Reproductive Parts, by s.e. smith

This is series of shorts that interconnect to a horrific end. Great writing with a chilling message.

“Dear GOP: You do know how pregnancy works, right?”, by Emily L. Hauser

Emily is awesome and tells it like it is. She looks at the Republican’s emphasis on the women and how they forget that it takes two to tango.



Planned Parenthood.

Donate. Please. (Also, have you heard of Women’s Strike Force? Kickass, I say.)

Gender Inequality

19 Mar

Back in January, my minor project at the time was a translation for China Development Brief, a non-profit that brings Chinese journals and science articles to a wider audience by translating them into English. My article was on sexual harassment in the workplace, and how gender inequality is a social and economic problem in modern China. It went live over the weekend and can be found here.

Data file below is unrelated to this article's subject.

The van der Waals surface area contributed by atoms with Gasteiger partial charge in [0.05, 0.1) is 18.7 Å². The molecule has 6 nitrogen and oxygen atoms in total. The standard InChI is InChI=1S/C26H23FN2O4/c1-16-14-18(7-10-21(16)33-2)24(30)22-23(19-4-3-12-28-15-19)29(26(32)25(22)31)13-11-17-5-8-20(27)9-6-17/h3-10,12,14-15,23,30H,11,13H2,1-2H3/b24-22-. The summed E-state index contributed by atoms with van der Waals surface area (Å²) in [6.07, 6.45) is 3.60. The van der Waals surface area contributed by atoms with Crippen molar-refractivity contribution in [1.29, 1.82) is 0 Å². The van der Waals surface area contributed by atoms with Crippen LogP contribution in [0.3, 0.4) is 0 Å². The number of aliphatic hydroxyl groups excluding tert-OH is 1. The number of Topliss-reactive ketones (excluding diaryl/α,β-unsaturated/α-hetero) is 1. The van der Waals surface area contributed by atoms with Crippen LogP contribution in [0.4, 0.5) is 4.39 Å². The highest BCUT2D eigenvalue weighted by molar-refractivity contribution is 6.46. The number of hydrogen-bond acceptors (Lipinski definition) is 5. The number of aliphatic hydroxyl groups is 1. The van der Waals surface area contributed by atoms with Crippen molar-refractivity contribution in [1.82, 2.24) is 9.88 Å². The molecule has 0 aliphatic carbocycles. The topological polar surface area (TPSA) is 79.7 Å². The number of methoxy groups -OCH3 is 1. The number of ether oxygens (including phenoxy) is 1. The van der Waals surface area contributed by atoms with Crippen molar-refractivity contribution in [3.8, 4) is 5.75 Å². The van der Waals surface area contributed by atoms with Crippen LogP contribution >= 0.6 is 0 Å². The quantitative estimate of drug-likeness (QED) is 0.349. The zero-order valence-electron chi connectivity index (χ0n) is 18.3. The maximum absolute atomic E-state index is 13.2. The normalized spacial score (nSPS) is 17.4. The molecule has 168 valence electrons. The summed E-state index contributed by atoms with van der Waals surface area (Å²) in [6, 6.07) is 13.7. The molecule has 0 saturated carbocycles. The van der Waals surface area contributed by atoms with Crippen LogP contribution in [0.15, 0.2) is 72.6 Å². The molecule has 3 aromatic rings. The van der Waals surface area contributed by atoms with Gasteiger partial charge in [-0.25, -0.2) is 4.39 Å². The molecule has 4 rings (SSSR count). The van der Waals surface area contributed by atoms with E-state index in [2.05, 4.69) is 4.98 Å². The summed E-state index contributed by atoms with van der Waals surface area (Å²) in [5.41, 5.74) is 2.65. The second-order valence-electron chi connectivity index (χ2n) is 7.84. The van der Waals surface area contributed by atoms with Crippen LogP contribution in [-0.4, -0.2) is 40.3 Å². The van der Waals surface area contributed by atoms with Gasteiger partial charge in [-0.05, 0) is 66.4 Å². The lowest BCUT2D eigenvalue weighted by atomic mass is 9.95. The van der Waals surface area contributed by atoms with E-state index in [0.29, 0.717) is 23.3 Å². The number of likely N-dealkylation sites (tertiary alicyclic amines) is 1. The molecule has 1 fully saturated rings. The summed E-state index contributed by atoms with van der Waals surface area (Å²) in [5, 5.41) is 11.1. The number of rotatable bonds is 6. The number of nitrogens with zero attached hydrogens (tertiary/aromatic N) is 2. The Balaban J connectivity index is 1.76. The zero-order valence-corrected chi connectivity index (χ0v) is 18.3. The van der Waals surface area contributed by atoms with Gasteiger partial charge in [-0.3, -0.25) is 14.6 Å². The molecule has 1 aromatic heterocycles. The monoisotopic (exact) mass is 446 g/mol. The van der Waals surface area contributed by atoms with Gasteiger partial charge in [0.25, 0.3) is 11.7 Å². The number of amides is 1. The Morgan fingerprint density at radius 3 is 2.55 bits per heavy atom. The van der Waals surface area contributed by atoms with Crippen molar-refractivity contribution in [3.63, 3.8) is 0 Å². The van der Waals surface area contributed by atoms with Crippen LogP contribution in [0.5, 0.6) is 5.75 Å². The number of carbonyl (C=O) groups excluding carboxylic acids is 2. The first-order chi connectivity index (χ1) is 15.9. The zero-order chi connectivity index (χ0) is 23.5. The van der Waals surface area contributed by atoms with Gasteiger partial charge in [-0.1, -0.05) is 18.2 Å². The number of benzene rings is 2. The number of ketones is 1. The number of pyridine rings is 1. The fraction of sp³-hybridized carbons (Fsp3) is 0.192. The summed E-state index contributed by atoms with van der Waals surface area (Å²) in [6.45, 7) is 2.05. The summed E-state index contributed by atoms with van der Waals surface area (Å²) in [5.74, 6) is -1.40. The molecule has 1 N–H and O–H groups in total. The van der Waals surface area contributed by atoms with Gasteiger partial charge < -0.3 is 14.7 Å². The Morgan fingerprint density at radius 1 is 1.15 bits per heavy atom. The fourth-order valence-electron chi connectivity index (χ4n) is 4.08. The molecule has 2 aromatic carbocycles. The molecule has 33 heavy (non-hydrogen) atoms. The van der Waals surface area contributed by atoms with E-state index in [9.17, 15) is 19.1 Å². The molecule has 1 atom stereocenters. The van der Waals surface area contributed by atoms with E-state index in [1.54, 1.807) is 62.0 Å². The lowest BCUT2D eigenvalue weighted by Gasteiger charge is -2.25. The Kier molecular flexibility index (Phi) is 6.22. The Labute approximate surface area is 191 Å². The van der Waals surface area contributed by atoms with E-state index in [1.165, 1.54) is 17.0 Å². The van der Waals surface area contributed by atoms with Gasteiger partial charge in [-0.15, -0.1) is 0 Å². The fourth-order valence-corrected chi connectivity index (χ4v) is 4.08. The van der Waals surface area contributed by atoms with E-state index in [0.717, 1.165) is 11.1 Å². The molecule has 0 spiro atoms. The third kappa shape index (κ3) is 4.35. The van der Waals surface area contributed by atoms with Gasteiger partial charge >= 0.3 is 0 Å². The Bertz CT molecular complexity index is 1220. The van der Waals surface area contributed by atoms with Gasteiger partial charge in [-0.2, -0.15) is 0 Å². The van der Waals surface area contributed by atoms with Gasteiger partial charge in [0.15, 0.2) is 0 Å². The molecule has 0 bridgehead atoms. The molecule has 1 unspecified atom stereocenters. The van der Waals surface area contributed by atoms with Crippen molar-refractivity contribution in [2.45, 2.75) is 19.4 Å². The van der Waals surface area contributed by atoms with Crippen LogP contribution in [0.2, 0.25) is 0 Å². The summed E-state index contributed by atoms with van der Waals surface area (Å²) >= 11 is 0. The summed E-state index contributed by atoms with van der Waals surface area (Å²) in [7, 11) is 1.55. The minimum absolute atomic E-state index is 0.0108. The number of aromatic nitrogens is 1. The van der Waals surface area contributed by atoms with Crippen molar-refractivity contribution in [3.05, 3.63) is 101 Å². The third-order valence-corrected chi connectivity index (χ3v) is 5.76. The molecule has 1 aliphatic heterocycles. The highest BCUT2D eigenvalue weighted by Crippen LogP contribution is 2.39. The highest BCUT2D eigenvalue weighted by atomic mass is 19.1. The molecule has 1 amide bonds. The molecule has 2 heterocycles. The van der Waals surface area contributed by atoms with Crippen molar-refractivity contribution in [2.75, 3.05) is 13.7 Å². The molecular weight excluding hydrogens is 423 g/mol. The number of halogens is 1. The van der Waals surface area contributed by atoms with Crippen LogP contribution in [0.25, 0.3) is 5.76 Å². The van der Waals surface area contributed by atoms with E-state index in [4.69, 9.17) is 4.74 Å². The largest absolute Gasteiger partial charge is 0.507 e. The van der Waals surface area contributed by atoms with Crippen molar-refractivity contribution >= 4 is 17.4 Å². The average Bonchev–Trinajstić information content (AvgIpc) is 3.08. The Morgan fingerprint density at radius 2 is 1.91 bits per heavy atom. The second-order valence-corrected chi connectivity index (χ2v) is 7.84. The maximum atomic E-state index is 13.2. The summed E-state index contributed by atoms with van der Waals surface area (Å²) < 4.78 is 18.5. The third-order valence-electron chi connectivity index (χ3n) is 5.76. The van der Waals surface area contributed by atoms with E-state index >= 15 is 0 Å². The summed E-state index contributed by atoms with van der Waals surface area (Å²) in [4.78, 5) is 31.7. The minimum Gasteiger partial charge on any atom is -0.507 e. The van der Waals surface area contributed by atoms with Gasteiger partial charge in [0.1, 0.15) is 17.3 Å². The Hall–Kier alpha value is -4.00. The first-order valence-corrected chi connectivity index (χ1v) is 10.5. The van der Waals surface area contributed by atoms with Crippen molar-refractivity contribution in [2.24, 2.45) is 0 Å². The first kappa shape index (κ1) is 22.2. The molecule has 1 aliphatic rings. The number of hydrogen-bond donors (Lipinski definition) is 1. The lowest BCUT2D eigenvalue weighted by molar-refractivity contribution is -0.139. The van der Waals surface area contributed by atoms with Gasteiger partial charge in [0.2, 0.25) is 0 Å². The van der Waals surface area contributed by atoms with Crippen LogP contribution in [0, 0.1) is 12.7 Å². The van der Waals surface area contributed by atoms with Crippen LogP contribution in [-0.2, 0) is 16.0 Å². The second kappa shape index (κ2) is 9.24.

I have to say, it is incredibly gratifying to see my name in print. Webprint. Whatever. What’s even more gratifying is the portions that I translated and were more or less left intact. I look at it and think smugly to myself, “uh huh, I still got it”. There might have even been a minor Snoopy Dance of Joy. Maybe.

So, if you’re interested at all in feminism, gender inequality in China, or seeing how my Chinese translations look, click click click away.





6 Jan

I’m working on a translation today. Why I volunteered to do this, I can’t even… the hells was I thinking? I’m about two-thirds of a way through “Sexual Harassment is a Gender Equity Issue”. I should probably be done by tomorrow